You get the idea!
11. Tweet the best, most inspirational part of your blog post
We all like to look and sound wise and inspirational. You can make that easy for us by tweeting inspirational, sound-bite-y things and then we can re-tweet them and appear vicariously wise.
12. Set up a schedule to promote other people’s stuff
One of the best things I’ve done to grow my Twitter following is regularly, systematically share other people’s stuff. If we follow each other on Twitter, if you’ve ever sponsored Yes & Yes, if we’ve ever worked together - I’ve probably linked to you.
Promoting other people’s stuff strengthens your online relationships, establishes you as a helpful person with good taste in content, and casts a vote for the type of content you like to see + support.
You can streamline your sharing process by sharing posts directly from Feedly, creating Twitter lists of people whose content you want to promote, or just corralling shareable content into one folder and then scheduling tweets once a month. Be sure to @mention the people you’re linking to so they know you think they’re awesome!
13. Feed your Instagram photos directly to Twitter
It’s rare that I’d suggest automating updates between your social media profiles; different social media profiles require different photo formats, but this is one exception. If you’re going to connect Twitter and Instagram (which a lot of people do) you might as well take one tiny extra step and make sure your followers see your Instagram photo rather than a link to your Instagram account.
And it’s super easy! Just use this free IFTTT ‘recipe.’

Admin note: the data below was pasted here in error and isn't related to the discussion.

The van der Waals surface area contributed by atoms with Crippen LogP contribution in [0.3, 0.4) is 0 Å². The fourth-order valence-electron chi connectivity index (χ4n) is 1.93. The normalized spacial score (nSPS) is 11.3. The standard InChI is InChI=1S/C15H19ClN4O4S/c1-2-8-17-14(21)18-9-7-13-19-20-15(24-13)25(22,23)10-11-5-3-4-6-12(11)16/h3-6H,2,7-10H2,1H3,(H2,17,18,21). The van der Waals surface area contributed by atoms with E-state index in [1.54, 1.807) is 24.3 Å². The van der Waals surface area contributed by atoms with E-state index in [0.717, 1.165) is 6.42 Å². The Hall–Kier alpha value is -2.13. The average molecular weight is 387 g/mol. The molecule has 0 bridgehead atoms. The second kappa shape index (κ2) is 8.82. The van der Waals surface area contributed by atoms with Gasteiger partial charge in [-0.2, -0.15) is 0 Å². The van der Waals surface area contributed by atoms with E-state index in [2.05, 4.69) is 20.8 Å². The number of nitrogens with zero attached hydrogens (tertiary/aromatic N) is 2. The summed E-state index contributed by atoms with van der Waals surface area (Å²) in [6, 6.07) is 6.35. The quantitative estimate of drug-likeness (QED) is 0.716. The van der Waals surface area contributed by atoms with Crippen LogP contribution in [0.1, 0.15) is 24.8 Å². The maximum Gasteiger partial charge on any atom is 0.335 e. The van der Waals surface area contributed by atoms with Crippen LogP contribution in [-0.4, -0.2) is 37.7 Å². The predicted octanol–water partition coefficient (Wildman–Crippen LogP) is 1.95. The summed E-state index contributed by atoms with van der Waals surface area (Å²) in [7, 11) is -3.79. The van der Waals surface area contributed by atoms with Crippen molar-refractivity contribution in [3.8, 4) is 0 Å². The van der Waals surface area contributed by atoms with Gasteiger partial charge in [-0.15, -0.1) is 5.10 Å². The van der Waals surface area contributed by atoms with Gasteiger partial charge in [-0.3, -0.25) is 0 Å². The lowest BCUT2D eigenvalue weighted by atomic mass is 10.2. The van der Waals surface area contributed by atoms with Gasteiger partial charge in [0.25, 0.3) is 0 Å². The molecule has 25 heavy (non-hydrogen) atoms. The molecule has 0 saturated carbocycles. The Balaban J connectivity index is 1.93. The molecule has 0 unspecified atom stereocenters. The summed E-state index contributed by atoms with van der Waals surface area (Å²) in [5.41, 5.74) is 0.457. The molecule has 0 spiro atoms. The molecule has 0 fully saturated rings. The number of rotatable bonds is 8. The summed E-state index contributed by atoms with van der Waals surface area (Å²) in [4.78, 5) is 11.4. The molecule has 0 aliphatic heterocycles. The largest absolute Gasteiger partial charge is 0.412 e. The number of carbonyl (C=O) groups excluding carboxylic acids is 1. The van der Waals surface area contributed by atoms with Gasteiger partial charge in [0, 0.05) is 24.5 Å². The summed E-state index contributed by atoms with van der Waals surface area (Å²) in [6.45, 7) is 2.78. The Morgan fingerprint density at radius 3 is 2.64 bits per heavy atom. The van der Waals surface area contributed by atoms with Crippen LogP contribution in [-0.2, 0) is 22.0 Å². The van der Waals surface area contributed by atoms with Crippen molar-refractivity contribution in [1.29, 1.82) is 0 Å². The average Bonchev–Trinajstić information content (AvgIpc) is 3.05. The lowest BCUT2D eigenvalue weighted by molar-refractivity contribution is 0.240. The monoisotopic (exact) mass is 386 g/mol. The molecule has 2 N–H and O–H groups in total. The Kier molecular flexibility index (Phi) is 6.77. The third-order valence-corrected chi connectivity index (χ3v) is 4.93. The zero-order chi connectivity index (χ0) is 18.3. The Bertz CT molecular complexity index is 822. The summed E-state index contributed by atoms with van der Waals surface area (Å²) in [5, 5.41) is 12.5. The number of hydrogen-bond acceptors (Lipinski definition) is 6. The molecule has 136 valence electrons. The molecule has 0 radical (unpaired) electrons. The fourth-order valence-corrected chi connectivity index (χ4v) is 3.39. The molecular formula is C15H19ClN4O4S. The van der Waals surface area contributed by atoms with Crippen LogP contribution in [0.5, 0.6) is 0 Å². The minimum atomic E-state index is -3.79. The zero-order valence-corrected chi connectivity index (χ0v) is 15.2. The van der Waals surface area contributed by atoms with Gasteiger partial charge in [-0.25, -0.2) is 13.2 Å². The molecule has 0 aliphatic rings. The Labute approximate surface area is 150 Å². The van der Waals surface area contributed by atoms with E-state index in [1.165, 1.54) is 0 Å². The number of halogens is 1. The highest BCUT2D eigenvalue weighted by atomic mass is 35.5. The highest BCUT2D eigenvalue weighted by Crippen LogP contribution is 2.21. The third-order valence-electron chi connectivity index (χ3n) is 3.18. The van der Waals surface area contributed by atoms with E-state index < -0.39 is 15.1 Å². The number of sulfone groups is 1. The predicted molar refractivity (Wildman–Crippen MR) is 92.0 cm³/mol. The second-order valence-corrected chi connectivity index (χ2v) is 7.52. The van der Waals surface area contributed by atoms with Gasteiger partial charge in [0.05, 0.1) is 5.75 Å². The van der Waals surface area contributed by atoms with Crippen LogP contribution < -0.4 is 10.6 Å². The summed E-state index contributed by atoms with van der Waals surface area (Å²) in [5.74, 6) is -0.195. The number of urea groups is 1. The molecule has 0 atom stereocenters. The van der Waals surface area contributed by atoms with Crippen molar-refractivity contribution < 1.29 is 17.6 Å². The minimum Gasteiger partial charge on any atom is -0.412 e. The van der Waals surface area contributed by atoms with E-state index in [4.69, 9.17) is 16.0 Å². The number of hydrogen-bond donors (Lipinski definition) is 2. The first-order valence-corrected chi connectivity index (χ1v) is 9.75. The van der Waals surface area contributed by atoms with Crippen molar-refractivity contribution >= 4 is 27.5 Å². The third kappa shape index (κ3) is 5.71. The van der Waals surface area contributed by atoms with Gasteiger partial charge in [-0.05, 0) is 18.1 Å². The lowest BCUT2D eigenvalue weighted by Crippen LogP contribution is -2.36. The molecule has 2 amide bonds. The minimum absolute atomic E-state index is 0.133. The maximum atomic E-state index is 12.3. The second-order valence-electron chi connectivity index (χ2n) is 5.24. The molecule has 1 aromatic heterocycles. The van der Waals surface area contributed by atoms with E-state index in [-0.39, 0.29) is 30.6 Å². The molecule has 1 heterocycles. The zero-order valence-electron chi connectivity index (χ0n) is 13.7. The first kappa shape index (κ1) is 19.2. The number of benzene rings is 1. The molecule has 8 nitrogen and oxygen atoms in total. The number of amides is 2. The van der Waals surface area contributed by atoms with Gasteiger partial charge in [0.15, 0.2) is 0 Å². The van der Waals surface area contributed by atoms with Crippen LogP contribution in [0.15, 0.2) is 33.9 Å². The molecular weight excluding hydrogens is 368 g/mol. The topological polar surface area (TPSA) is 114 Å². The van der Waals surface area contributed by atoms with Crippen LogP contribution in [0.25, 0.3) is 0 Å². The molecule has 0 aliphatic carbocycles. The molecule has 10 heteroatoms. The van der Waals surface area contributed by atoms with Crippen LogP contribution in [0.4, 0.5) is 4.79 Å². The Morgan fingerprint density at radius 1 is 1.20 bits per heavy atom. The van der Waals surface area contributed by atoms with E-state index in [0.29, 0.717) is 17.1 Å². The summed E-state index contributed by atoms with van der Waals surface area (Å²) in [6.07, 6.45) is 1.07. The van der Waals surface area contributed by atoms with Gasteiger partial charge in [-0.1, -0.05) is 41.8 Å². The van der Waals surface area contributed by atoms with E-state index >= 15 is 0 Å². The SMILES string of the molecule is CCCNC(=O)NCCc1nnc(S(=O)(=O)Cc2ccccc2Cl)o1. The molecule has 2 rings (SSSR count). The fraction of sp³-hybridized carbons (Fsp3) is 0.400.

14. Write funny tweets
Easier said than done, right? If you’re blogging about a serious topic, if your brand’s not particularly hilarious, or if humor doesn’t come naturally to you - g’head and ignore this.
But if you’re funny-ish, spend an extra 15 seconds making your tweet funny. My funny tweets get 3-4 times as much engagement!
15. Add ‘Click to tweets’ to your blog posts
Whaaaaaat? You can help your readers promote your posts for you?! Yup. Click To Tweet makes it easy for you pull out smart, quippy passages from your posts and make them immediately tweetable.
I’ve found the most success with ‘click to tweets’ that are ‘wise’ and ‘inspirational’ - not so much “10 ways to XXX.” Nobody wants to help spread the word of my listicle, but they might want to piggyback off something that sounds like it could be inside a fortune cookie.
16. Check the analytics on your tweets
You can see how your tweets are faring by checking ads.twitter.com. In the upper left corner click ‘Analytics’ and then click ‘tweet activity.’ See what’s working, what’s not, and adjust accordingly.
Do you have any tips or tricks for writing tweets that people really click on? Share them in the comments!